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A Guide to Oversized Load Signs – Gear Up With Gregg’s


Wide Load. Ha ha very funny guys. Im TJ, and welcome back to another episode
of Gear up with Greggs. I guess todays topic is gonna be load signs, which is completely irrelevant to my pants size! Load signs help to keep your ducks in a row,
so to speak, and ensure that any vehicle on the road is travelling safely to its destination. Road regulations mean these signs are needed
when you’re hauling a load thats bigger than the norm. You might also need pilot cars, flashing lights,
or have restrictions about what time of day you can travel. These signs help keep our roads, and our drivers, safe. Now, lets talk about different materials these
signs are available in, since each has its own merits, based on the situation. The most popular material for signs is vinyl. Vinyl signs have a lot to offer in terms of
flexibility, affordability, and durability. Its no wonder its such a common choice in
everything from retail stores to the decorations on your household walls! Since load signs are outdoors in all sorts
of weather, durability is a must. Vinyl is weatherproof, resistant to tearing,
and resistant to UV rays and fading. For a sign that will really go the distance,
and is easy to install, vinyl is a great option. With supported vinyl washers at the 6 foot
and 8 foot points to help prevent tearing, these signs will display your message clearly,
no matter the weather or conditions. The wide load and oversized signs come with long load on the reverse side to meet your vehicles fluctuating needs. We move up the ladder in terms of durability
with these wooden signs. These signs are made from half inch medium
density overlaid, (or MDO) plywood. This is a special plywood with a weather resistant coating that keeps the sign safe from water, weather, and wear. With a high-quality vinyl finish atop a sturdy base, these wooden signs are sure to hold up to the test of time. Finally, aluminum signs are the sturdiest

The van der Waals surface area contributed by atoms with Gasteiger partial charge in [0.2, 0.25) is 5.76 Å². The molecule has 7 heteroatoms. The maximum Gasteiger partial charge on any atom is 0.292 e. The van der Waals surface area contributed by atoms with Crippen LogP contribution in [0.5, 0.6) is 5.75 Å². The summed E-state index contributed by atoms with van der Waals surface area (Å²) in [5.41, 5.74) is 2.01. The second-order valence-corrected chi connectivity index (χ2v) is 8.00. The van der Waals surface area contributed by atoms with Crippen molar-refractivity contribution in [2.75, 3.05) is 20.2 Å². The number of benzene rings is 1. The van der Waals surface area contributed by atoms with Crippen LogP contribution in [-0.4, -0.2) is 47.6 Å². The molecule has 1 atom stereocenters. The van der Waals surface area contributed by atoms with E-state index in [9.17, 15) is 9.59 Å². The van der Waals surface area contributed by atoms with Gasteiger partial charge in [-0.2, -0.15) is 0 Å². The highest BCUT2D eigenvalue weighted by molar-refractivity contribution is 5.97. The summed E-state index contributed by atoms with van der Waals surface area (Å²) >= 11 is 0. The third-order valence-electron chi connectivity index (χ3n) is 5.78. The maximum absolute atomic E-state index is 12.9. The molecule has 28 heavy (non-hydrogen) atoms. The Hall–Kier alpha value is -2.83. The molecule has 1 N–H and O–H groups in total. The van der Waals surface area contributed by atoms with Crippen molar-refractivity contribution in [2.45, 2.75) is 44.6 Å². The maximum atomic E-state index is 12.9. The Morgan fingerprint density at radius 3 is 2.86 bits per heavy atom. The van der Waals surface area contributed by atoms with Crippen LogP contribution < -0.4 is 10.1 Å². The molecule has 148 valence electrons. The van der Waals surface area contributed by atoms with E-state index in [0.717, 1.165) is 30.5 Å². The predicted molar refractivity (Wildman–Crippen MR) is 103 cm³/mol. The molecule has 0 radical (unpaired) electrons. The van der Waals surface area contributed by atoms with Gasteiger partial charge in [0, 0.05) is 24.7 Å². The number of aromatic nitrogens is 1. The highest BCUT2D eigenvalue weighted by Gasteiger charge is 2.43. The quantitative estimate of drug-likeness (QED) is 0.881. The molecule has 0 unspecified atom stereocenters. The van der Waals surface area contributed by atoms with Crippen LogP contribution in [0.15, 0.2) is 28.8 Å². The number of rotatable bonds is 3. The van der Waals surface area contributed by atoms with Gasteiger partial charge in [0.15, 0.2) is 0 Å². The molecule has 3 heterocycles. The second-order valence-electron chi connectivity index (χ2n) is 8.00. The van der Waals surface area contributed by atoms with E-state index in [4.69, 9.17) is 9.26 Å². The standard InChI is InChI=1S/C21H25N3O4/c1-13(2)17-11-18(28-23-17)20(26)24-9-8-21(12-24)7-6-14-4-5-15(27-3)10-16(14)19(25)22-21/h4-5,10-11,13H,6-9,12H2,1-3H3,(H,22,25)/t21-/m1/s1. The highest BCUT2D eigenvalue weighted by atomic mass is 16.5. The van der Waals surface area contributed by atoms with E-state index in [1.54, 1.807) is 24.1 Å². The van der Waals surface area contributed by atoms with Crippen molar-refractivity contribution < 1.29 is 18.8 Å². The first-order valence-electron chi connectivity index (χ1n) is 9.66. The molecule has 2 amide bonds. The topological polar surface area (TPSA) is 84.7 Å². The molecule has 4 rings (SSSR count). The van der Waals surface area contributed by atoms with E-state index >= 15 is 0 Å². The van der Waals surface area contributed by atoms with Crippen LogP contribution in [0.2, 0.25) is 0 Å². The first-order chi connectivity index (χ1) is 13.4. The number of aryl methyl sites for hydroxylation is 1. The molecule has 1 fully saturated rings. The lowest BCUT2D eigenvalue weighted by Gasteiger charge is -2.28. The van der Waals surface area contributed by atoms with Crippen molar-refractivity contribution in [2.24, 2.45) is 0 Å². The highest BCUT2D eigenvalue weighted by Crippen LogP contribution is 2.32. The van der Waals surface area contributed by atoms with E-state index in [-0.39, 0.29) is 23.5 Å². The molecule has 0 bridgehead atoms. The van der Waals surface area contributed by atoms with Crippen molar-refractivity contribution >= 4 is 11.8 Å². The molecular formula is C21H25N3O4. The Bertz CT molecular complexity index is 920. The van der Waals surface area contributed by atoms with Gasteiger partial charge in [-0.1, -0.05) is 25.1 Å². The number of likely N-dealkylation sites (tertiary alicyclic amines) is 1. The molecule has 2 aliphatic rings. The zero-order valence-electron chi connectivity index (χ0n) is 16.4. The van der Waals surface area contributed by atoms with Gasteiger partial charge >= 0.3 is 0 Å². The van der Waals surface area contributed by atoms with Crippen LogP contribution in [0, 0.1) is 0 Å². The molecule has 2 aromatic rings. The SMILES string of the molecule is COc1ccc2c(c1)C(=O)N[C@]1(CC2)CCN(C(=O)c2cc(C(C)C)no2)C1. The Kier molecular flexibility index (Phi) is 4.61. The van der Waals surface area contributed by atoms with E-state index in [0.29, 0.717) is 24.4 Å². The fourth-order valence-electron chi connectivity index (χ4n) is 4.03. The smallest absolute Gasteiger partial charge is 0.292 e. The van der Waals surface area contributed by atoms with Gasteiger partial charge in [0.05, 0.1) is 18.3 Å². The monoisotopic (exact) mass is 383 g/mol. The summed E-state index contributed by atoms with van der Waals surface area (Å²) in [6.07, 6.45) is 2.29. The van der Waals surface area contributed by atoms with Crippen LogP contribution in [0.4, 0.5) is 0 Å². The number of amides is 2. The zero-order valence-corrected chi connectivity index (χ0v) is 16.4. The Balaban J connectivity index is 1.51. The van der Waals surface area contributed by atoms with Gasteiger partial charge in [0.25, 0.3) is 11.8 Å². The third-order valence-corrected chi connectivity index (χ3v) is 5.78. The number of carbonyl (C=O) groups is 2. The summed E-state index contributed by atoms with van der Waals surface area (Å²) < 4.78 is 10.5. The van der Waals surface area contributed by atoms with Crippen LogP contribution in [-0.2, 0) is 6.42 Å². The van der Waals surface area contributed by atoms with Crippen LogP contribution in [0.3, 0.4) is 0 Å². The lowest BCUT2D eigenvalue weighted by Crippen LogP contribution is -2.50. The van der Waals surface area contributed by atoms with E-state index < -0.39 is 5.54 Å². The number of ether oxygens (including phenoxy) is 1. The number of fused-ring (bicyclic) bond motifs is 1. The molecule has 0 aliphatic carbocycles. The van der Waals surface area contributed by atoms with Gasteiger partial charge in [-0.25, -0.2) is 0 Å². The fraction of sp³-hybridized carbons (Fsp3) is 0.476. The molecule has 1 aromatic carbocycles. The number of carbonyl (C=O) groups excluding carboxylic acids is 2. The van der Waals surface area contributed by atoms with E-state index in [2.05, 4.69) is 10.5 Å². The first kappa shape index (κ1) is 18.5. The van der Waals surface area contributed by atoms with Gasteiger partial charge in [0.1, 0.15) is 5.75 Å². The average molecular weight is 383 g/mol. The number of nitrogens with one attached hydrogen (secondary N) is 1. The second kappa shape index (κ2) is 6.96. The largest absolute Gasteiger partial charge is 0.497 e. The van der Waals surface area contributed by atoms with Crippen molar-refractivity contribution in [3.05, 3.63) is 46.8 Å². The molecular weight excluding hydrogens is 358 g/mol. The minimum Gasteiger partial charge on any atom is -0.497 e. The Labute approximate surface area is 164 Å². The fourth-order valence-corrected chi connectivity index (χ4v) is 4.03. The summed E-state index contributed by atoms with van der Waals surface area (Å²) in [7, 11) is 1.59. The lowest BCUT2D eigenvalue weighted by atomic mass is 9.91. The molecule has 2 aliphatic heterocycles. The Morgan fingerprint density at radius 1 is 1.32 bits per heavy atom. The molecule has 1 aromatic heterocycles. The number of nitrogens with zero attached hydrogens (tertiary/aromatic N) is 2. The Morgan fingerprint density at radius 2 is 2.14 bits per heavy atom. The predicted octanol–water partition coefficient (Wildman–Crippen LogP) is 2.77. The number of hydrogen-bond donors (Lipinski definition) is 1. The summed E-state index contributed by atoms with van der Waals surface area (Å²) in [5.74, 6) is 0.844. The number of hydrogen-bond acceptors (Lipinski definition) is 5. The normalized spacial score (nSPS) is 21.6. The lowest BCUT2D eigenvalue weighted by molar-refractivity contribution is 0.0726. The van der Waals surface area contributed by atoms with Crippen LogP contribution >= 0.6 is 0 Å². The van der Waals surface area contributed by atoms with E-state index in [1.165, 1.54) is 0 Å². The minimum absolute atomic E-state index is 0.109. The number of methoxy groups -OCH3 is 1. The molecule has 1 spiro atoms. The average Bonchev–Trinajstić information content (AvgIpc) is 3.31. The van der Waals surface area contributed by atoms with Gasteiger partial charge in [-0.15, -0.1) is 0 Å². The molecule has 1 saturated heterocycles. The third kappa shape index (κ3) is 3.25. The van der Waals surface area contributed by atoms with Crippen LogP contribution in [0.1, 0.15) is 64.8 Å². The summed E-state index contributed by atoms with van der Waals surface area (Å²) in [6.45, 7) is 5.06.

of all. With their durable, weather resistant build. These are made from rustproof aluminum and
have a premium grade, high quality vinyl finish to give your sign the visibility it needs. Both aluminum and wooden signs are best suited
for more permanent, mounted options on a trailer. They’re rigid, sturdy, and will last much
longer than the vinyl signs. So when you want a sign thats going to stay,
consider these hardier options! Moving on, the literal leader of the pack
is the pilot car sign. The pilot car, or escort vehicle, is the car
that travels in front of a truck hauling a load. Sometimes, if your load is big enough, a second pilot car trailing behind the load is also required. Like the big rigs, these pilot cars also need
to have the proper signage to ensure that others in traffic are aware of the potential
hazard. These signs are 72 by 14 inches and are illuminated,
complete with wiring and four amber LED lamps. The inserts are made from acrylic, and slide
into place with ease. And if you need any replacement parts, don’t
worry, we’re one step ahead of you. So, now we know all about the material the
signs are made of, but when do we use them and how do we know which ones to use? According to Alberta road regulations, when a load exceeds legal dimension a permit is required, and, depending on the dimensions,
certain conditions must be followed. These conditions include various rules like
types of signs and pilot vehicles. All these signs we’ve shown today will work
in most of Canada, with some exceptions! The yellow signs, like wide load and oversize,
are not sufficient in Quebec. Only the over dimensional or D signs are valid. And in the United States? the opposite is
true! So be sure you know where your load is going
before plastering your vehicle with signs. Some smaller load widths, like 8 feet 7 inches, only require flags by day and warning lights by night, but the bigger the trucks load,
the more strict the requirements get. Were talking having two pilot cars travelling
with the truck, not travelling after three pm on a day before a weekend or stat holiday, and no movement on Sundays or stat holidays. Things can get as intense as notifying the
RCMP! And don’t think that escort vehicles get off
easy. They have their own set of requirements, including warning devices, warning flags, reflective vests, and flashlights. Whew! Its a good thing that we carry all of that
here at Greggs, so you only have to make one stop to gear up and roll out. Now that you know how to label your load,
please don’t hesitate to call us if you have any other questions. Or you can visit our all Canadian website
at greggdistributors.ca. Again, Im TJ and thank you for watching another
episode of Gear up with Greggs.

Stephen Childs

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